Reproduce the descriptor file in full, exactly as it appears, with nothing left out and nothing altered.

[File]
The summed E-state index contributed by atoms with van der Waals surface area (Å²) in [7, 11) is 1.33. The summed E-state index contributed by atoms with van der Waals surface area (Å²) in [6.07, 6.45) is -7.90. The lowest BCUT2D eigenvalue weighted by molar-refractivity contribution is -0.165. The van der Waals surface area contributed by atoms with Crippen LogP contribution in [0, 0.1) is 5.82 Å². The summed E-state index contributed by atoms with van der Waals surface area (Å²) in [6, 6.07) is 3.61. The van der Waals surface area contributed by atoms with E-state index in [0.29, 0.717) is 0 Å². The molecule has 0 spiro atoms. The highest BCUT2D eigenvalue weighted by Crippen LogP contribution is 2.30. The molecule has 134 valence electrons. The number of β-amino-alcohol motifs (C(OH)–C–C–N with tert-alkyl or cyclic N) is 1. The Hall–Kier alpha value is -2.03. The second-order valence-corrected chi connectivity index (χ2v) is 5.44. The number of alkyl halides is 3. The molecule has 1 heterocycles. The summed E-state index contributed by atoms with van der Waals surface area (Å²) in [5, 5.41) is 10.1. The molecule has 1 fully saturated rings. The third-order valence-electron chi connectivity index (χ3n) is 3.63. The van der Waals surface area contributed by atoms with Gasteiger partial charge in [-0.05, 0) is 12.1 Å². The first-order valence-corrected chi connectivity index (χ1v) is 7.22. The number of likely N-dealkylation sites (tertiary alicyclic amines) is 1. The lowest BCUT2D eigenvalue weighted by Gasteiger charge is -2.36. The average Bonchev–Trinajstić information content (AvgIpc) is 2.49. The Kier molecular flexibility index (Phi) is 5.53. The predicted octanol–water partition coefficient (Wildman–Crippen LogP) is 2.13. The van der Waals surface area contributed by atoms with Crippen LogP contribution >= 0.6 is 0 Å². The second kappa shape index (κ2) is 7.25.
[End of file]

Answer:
The summed E-state index contributed by atoms with van der Waals surface area (Å²) in [7, 11) is 1.33. The summed E-state index contributed by atoms with van der Waals surface area (Å²) in [6.07, 6.45) is -7.90. The lowest BCUT2D eigenvalue weighted by molar-refractivity contribution is -0.165. The van der Waals surface area contributed by atoms with Crippen LogP contribution in [0, 0.1) is 5.82 Å². The summed E-state index contributed by atoms with van der Waals surface area (Å²) in [6, 6.07) is 3.61. The van der Waals surface area contributed by atoms with E-state index in [0.29, 0.717) is 0 Å². The molecule has 0 spiro atoms. The highest BCUT2D eigenvalue weighted by Crippen LogP contribution is 2.30. The molecule has 134 valence electrons. The number of β-amino-alcohol motifs (C(OH)–C–C–N with tert-alkyl or cyclic N) is 1. The Hall–Kier alpha value is -2.03. The second-order valence-corrected chi connectivity index (χ2v) is 5.44. The number of alkyl halides is 3. The molecule has 1 heterocycles. The summed E-state index contributed by atoms with van der Waals surface area (Å²) in [5, 5.41) is 10.1. The molecule has 1 fully saturated rings. The third-order valence-electron chi connectivity index (χ3n) is 3.63. The van der Waals surface area contributed by atoms with Gasteiger partial charge in [-0.05, 0) is 12.1 Å². The first-order valence-corrected chi connectivity index (χ1v) is 7.22. The number of likely N-dealkylation sites (tertiary alicyclic amines) is 1. The lowest BCUT2D eigenvalue weighted by Gasteiger charge is -2.36. The average Bonchev–Trinajstić information content (AvgIpc) is 2.49. The Kier molecular flexibility index (Phi) is 5.53. The predicted octanol–water partition coefficient (Wildman–Crippen LogP) is 2.13. The van der Waals surface area contributed by atoms with Crippen LogP contribution >= 0.6 is 0 Å². The second kappa shape index (κ2) is 7.25.